This may be a soft question, but it's just something I thought of one night before sleeping. It's not my field at all, so I am just asking out of curiosity. Has anyone studied the number which is the sum over primes $\sum{ 2^{p}}$? Its binary expansion (clearly) has a 1 in each prime^th "decimal place", and a zero everywhere else, so, it should be important in number theory I would guess.

5$\begingroup$ No, unlikely to be of interest in number theory. $\endgroup$ – Gerald Edgar May 11 '10 at 18:20

11$\begingroup$ Why not use $\sum 10^{p}$ instead, so you can remove the quotes around decimal place? Anyway, numbers of this form are nothing else than a curiosity but of little use. Even though they encode information about all primes, you need to input all the same information in the definition of the number. $\endgroup$ – Álvaro LozanoRobledo May 11 '10 at 18:20

$\begingroup$ @Alvaro: That's fair enough. I used 2 because what made me think of this was an old homework problem from a number theory course I took in Russia: Write a "formula" for the n^th prime. You can use a similar "trick" as above to do so. $\endgroup$ – David Carchedi May 11 '10 at 18:39

3$\begingroup$ Compare with the product formula for the Riemann zeta function: tinyurl.com/29bythb With the zeta function you elegantly get prime numbers combining together in all possible ways to form all natural numbers raised to the power of $s$. The whole thing is very natural. Your sum doesn't really have such properties. If you start trying to form powers of it (say) you get all kinds of "cross" terms that make it hard to assign meaning to the expansion. $\endgroup$ – Dan Piponi May 11 '10 at 19:55

1$\begingroup$ there are numbers that also encode this thread; check them: they also include a lot of variations that we are ashamed to try here ;) $\endgroup$ – Pietro Majer Oct 28 '12 at 21:16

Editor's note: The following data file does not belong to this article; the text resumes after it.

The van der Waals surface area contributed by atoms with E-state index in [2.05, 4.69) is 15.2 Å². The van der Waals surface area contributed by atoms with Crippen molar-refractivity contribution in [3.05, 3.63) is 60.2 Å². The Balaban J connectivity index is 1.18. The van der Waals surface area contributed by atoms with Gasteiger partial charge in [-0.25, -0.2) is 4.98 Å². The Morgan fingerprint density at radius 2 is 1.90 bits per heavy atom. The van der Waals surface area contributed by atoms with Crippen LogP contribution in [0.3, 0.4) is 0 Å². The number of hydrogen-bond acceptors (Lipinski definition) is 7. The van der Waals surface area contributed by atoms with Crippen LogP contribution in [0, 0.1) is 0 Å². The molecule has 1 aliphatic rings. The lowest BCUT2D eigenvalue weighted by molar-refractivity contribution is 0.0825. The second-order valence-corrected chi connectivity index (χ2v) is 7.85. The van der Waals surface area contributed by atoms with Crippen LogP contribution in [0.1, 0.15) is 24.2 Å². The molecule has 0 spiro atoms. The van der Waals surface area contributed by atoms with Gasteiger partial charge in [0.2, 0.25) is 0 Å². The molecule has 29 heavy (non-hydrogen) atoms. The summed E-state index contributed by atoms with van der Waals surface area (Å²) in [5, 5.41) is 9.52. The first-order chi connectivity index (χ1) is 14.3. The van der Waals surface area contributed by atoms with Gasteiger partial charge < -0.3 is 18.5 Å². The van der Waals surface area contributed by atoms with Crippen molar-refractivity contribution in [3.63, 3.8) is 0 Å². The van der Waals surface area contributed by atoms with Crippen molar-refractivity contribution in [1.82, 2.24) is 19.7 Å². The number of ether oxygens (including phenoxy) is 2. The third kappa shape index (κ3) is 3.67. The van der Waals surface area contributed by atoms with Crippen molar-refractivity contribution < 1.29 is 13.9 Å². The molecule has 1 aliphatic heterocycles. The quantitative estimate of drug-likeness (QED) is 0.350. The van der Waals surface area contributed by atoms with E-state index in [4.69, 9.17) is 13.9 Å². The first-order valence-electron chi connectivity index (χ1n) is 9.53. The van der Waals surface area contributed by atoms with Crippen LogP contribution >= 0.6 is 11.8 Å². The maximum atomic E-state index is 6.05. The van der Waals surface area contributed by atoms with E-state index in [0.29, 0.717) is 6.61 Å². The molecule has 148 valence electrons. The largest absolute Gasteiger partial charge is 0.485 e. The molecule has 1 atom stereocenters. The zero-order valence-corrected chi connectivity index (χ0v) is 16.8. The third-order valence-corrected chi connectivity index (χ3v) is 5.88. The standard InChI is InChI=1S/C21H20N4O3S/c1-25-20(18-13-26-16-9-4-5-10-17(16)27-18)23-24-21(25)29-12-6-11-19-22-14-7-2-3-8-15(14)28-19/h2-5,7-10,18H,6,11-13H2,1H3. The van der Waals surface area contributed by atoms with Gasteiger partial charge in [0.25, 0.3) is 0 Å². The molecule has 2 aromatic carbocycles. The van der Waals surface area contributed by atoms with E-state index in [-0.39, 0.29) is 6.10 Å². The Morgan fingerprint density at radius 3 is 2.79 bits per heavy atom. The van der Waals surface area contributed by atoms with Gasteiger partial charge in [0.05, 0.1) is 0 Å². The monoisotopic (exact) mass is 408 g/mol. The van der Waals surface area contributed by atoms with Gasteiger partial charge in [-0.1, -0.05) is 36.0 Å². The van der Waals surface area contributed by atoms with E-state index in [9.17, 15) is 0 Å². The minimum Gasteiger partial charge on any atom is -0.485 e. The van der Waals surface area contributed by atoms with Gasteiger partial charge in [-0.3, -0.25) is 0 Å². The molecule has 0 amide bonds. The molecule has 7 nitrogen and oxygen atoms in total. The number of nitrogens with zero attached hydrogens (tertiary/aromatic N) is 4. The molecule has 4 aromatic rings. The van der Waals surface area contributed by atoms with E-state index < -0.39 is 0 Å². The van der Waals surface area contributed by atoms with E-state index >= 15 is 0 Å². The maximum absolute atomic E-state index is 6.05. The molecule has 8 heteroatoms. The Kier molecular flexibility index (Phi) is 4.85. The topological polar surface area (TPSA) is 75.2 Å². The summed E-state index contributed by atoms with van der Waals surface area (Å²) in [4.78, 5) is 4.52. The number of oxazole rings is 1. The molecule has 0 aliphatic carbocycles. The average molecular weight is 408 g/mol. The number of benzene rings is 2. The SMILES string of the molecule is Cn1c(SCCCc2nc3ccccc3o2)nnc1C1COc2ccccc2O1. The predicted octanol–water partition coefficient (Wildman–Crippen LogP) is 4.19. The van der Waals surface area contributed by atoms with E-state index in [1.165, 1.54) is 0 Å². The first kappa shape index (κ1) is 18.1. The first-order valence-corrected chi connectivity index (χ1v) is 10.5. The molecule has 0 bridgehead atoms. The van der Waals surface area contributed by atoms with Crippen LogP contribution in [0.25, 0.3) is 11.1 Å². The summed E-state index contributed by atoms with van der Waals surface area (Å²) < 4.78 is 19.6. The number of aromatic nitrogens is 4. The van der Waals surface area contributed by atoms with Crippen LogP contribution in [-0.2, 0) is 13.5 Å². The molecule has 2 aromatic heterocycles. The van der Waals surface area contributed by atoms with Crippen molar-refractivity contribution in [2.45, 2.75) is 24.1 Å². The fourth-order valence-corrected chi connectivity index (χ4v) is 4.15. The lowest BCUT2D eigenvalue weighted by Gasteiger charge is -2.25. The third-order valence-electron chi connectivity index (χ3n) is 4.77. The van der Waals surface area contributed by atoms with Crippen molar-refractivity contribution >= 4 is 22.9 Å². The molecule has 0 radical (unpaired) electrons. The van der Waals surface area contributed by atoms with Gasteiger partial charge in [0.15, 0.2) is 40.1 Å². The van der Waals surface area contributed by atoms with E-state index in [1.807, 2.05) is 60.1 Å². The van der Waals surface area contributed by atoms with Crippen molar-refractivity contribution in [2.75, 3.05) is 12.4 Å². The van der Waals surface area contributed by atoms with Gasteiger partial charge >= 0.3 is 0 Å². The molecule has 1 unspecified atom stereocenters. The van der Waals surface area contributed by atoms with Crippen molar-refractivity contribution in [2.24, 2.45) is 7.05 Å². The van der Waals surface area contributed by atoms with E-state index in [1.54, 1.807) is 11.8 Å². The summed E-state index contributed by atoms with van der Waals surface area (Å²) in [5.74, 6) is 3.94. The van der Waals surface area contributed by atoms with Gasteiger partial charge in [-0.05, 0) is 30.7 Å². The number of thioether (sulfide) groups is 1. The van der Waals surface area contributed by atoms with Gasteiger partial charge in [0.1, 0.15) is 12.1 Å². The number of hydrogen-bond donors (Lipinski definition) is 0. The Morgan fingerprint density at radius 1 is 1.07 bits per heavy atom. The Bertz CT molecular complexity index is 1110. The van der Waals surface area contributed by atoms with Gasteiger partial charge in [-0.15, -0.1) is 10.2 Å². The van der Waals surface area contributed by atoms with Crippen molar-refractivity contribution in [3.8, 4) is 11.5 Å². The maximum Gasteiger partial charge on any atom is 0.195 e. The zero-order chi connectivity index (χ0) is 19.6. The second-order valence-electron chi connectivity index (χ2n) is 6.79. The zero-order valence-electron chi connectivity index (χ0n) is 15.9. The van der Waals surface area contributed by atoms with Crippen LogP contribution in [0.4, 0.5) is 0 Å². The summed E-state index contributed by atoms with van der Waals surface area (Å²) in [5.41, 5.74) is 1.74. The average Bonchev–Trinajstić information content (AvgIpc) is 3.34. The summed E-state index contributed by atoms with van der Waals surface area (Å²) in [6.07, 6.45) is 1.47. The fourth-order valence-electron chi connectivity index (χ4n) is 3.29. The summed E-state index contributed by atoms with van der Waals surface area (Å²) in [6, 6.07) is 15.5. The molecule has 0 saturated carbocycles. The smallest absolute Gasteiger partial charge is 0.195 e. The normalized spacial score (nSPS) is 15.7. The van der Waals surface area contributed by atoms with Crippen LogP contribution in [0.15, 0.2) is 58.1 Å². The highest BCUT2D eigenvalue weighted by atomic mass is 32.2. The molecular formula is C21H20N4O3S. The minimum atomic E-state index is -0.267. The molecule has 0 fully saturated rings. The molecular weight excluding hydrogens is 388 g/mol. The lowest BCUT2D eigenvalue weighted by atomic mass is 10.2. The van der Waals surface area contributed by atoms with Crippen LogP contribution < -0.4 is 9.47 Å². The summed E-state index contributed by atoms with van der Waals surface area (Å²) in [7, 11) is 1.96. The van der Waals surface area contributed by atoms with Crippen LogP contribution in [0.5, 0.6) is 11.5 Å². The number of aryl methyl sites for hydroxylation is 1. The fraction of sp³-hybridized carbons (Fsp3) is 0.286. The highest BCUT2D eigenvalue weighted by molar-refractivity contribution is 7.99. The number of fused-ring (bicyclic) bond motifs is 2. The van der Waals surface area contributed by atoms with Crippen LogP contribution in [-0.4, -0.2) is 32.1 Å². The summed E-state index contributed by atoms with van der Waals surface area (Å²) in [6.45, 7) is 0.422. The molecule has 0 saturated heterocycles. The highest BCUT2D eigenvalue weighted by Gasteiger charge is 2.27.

Here is Hardy & Wright's answer from "An Introduction to the Theory of Numbers", (5th ed, p344), where they discuss a similar number:
"Although ... gives a 'formula' for the nth prime, it is not a very useful one. To calculate $p_n$ from this formula, it is necessary to know the value of $a$ correct to $2^n$ decimal places; and to do this, it is necessary to know the values of $p_1$, $p_2$, ..., $p_n$ ... There are a number of similar formulae which suffer from the same defect ... Any one of these formulae (or any similar one) would attain a different status if the exact value of the number $a$ which occurs in it could be expressed independently of the primes. There seems no likelihood of this, but it cannot be ruled out as entirely impossible."
You might take a look at the paper by Forenc Adorjan, "Binary Mappings of monotonic sequences and the Aronson function". It specifically discusses the number you describe.
See http://oeis.org/A051006 and http://mathworld.wolfram.com/PrimeConstant.html which cover this particular sequence.